Global warming is bringing previously defeated diseases like malaria and other fatal tropical illnesses back to Europe. Italy is at the front of the firing line, according to a new report by environmental association Legambiente. ‘We are at the southern edge of the globe’s temperate area and that’s why Italy is being hit hardest by recent dramatic climatic changes,’ said Legambiente chief Francesco Ferrante. ‘As a result, we are importing illnesses from Africa,’ said Ferrante, who is an MP in the centre-left governing coalition.
The report pointed out that increasingly frequent heat waves in Europe are raising fatality rates as well. Between July and September 2003, for example, when temperatures in Italy were 4 to 5 degrees above the seasonal average, the number of deaths increased 14.5 percent from the previous year.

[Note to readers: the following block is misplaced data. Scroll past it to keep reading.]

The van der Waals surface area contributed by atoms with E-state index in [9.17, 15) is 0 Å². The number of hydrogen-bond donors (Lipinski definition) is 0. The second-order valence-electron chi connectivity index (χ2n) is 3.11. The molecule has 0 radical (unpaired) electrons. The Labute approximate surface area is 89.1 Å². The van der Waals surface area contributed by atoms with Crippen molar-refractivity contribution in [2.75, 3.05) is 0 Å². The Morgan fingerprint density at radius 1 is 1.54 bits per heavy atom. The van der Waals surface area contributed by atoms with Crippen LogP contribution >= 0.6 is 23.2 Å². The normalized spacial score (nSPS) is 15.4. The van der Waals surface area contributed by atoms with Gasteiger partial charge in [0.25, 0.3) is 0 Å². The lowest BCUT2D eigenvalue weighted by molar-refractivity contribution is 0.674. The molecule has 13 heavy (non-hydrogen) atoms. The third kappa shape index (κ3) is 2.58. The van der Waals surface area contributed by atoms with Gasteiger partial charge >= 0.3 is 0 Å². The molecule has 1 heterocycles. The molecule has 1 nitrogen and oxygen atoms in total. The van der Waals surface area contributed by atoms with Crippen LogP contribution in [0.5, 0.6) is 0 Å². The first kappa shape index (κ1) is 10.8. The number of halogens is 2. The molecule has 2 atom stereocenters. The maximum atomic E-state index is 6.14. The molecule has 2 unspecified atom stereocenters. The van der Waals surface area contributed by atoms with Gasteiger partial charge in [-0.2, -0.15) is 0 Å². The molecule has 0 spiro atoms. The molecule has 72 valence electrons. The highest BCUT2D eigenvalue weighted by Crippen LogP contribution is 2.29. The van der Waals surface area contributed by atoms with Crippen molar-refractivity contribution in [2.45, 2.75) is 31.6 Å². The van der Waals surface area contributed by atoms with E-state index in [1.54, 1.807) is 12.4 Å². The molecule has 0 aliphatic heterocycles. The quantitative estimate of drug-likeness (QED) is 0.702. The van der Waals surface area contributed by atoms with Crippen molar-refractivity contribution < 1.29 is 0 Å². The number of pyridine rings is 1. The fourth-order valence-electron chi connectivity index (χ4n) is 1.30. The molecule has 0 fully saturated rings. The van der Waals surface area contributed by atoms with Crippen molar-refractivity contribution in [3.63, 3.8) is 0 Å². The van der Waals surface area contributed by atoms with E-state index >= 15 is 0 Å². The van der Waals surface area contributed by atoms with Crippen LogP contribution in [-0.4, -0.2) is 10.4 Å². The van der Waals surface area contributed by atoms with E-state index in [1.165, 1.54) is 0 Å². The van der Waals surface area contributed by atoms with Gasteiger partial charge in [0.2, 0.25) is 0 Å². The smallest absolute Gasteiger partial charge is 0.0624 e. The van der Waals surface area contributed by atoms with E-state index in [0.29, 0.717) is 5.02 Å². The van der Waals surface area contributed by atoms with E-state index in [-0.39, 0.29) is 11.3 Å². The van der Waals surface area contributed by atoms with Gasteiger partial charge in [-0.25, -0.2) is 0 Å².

Ferrante claimed the greenhouse effect is ‘attacking the nation’s biodiversity,’ with tropical birds and fish taking the places of domestic species. The report said that 20 percent of Mediterranean fish are now tropical species that have emigrated from the Red Sea. Farm animals are not exempt from the effects of climate change, with pathologies like bluetongue disease traveling from Africa to southern Italy.
The report highlighted how global warming brings drought and desertification to parts of Italy. The regions most exposed to this threat are Sardinia, Sicily, Puglia, Emilia-Romagna and Piedmont. ‘These threats are no longer a prophecy in the future, they are already a problem right here in the present, causing damage to citizens’ health, security and welfare,’ Ferrante concluded.